The pooled results (A) sensitivity, (B) specificity, (C) PLR, (D) NLR, (E) SROC, and (F) Fagan diagram in this meta-analysis. Figure 4 can be viewed online in color at www.jcat.org.

Meta-Regression and Subgroup Analyses

The meta-regression analysis was conducted based on the factors of MRI field strength, tumor WHO grade, and country (Table 3). The sensitivity and specificity were not affected by any of these factors. Table 4 lists the results of the subgroup analyses. The 3.0 T MRI, high-grade glioma, and Europe/America patient subgroups showed simultaneous PLR greater than 5 and NLR less than 0.2. Different rCBV cutoff value subgroups did not show simultaneous PLR greater than 5 and NLR less than 0.2.

TABLE 3 - Results of Meta-Regression
Sensitivity Specificity
Estimate Coefficient P Estimate Coefficient P
Field strength
 1.5 T 1 1
 3.0 T 0.83 (0.66–0.93) 1.58 0.93 0.96 (0.88–0.99) 3.09 0.05
WHO grades
 II-IV 1 1
 High grade only 0.89 (0.79–0.95) 2.14 0.23 0.78 (0.54–0.91) 1.25 0.40
Countries
 Asia 1 1
 Europe/America 0.91 (0.83–0.95) 2.30 0.06 0.80 (0.56–0.92) 1.37 0.54

TABLE 4 - Subgroup Analysis
Studies, n Sensitivity (95% CI) Specificity (95% CI) PLR (95% CI) NLR (95% CI) AUC
Field strength
 1.5 T 4 84% (76%–90%) 73% (59%–83%) 3.06 (1.95–4.83) 0.22 (0.14–0.35) 0.86
 3.0 T 8 84% (74%–90%) 90% (82%–94%) 8.13 (4.71–14.04) 0.18 (0.12–0.29) 0.94
WHO grade
 II–IV 5 78% (69%–86%) 89% (76%–95%) 7.00 (3.19–15.13) 0.24 (0.17–0.35) 0.88
 High grade only 8 87% (79%–92%) 84% (73%–91%) 5.33 (3.06–9.31) 0.16 (0.09–0.27) 0.92
Countries
 Asia 6 75% (66%–82%) 90% (81%–95%) 7.18 (3.76–13.71) 0.28 (0.28–0.39) 0.84
 Europe/America 7 89% (81%–94%) 85% (72%–93%) 5.89 (2.89–11.97) 0.13 (0.07–0.25) 0.93
Cutoff value
 <2 6 80% (73%–86%) 89% (72%–97%) 7.58 (2.57–22.32) 0.22 (0.16–0.31) 0.82
 ≥2 6 88% (74%–95%) 82% (70%–90%) 4.98 (2.88–8.67) 0.15 (0.07–0.32) 0.90

DISCUSSION

The current meta-analysis assessed the efficacy of DSC-PWI for the differential diagnosis of TR and RI in patients with glioma. Tumor recurrence is usually associated with higher rCBV values than seen with RI. Dynamic susceptibility contrast-enhanced PWI is effective for evaluating the physiological status and hemodynamics of the blood vessels.25,26 Tumor recurrence after surgery and radiation therapy requires supplies of both nutrients and oxygen. It follows that the blood volume and degree of perfusion associated with the tumor will increase. The features of RIs in brain tissue differ from those of TR lesions. Radiation causes widespread tissue damage, leading to tissue necrosis and vascular occlusion.27 As necrotic tissue does not require nutrients or oxygen, blood perfusion of RIs will decrease. However, significant heterogeneity of this end point (I2 = 88%) was also detected. It is possible that this heterogeneity may have been caused by the use of different MRI instruments, the assignment of different WHO grades, or different radiation doses administered after surgery.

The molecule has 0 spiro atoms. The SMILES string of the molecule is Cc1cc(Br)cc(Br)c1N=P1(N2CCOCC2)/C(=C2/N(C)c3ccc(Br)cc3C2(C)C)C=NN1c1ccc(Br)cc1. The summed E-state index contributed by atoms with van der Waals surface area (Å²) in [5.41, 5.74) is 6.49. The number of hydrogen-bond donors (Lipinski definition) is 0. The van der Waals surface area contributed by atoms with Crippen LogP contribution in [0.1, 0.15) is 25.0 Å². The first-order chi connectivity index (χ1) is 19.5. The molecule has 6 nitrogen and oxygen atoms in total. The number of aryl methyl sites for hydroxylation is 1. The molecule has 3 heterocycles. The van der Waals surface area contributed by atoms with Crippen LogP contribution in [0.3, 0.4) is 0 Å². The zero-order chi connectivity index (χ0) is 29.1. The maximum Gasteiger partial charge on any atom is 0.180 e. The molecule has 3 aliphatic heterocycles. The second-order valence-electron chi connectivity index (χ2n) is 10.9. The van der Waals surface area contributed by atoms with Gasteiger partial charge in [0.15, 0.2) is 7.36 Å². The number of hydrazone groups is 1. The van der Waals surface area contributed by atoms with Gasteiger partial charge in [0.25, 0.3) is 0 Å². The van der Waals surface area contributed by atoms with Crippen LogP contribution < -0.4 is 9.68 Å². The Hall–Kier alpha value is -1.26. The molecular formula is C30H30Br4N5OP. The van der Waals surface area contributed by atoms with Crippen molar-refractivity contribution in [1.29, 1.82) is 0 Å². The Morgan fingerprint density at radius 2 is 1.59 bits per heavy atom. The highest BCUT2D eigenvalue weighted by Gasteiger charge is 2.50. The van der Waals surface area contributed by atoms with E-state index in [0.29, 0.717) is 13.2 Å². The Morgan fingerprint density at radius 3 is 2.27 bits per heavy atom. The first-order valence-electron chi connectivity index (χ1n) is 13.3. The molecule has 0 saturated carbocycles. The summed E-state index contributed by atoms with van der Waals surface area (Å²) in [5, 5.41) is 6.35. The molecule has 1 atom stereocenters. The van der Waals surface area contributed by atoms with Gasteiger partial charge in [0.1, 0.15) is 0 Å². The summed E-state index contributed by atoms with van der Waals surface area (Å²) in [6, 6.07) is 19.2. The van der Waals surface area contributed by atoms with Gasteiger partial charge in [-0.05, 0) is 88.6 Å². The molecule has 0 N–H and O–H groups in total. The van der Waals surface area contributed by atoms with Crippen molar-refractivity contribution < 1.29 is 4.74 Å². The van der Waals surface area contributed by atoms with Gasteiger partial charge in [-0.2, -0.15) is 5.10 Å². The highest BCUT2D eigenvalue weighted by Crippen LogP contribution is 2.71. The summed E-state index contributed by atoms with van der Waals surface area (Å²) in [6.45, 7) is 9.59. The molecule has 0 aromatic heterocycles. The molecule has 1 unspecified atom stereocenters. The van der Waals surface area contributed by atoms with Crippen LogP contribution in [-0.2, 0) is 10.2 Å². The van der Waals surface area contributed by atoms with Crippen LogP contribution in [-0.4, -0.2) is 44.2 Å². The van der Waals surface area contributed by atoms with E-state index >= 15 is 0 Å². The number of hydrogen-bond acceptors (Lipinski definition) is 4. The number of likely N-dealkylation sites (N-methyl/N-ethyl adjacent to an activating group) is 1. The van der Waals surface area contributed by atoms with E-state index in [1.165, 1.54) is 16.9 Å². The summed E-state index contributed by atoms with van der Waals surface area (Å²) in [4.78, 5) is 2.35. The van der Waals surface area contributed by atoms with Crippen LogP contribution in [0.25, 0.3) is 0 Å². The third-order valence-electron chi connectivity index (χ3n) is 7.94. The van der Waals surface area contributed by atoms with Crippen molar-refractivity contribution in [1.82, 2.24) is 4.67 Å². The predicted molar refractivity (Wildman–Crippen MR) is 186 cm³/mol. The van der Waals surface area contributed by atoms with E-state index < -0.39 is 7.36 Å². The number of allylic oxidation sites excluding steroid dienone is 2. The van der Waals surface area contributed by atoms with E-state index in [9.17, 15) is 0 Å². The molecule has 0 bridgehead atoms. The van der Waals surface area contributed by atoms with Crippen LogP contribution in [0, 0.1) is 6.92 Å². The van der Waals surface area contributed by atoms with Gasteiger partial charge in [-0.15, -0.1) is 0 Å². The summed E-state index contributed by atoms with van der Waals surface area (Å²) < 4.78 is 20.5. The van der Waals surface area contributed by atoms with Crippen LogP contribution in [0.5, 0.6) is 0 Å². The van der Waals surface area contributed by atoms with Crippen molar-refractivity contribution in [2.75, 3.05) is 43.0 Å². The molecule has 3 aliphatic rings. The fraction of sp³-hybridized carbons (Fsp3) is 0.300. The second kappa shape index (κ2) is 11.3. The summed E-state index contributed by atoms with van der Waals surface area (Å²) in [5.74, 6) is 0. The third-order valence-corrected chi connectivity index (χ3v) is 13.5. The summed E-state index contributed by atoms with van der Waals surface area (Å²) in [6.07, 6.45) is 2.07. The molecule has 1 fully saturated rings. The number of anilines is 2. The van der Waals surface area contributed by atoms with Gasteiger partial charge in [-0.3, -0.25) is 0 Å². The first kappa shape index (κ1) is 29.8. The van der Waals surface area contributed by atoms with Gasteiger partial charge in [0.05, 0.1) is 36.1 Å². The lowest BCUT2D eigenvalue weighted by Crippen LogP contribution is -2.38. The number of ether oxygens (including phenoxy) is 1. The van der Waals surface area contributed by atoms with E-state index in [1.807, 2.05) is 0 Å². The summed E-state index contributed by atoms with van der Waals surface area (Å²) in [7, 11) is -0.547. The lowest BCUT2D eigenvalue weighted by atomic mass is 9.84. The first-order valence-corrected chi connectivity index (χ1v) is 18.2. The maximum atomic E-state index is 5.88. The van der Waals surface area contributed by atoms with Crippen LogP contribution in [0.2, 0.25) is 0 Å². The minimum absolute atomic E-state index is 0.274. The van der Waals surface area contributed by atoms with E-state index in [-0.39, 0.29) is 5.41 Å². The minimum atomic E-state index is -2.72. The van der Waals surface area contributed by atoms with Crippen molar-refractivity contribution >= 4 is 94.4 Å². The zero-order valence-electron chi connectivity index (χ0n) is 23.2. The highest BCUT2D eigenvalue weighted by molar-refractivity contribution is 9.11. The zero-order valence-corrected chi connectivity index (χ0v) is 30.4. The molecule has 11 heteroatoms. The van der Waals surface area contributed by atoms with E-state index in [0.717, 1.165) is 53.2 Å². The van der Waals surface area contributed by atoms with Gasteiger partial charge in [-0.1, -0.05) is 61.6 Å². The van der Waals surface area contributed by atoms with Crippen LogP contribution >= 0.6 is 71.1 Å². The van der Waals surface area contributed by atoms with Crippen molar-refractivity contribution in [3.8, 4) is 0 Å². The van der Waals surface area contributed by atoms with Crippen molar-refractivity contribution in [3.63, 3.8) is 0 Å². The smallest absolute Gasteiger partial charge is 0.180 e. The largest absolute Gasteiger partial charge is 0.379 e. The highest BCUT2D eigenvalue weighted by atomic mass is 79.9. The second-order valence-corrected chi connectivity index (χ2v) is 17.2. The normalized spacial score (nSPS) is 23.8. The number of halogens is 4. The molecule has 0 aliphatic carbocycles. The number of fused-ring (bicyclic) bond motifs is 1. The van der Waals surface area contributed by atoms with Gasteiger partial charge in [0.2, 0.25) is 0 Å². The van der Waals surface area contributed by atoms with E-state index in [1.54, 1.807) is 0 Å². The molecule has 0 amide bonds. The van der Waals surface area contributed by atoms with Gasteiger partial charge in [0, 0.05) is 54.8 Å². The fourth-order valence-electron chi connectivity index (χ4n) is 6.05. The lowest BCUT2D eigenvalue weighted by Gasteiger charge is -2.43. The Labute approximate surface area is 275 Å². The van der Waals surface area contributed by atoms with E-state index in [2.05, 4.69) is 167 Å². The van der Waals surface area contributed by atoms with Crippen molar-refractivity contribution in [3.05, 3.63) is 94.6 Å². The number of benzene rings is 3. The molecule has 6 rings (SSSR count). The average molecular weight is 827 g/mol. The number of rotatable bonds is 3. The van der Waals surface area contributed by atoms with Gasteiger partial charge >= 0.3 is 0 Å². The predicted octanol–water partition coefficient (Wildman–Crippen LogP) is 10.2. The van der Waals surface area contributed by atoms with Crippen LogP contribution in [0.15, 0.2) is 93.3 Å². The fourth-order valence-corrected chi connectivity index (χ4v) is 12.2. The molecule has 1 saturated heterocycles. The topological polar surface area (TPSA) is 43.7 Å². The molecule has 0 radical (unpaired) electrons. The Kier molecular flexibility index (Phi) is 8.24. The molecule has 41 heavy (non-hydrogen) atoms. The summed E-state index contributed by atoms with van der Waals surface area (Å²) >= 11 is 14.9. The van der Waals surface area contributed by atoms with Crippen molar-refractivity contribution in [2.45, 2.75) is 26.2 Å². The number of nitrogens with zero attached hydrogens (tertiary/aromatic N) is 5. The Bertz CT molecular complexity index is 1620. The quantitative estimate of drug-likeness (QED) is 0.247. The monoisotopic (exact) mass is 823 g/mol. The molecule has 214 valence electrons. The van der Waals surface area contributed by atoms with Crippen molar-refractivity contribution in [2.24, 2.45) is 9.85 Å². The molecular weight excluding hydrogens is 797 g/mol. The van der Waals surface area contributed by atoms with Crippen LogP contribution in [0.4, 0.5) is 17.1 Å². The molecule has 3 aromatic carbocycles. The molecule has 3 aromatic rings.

The pooled sensitivity and specificity indicated that DSC-PWI are useful methods for differentiating between TR and RI in patients with glioma. Moreover, the diagnostic accuracy should be evaluated via the PLR, NLR, and SROC values. The pooled PLR (5.60) and NLR (0.20) values in this meta-analysis demonstrated that a higher rCBV value (more than the cutoff) may indicate TR, while a lower rCBV value (less than the cutoff) may indicate RI. The SROC value (0.91) indicated that the overall diagnostic accuracy of DSC-PWI was high.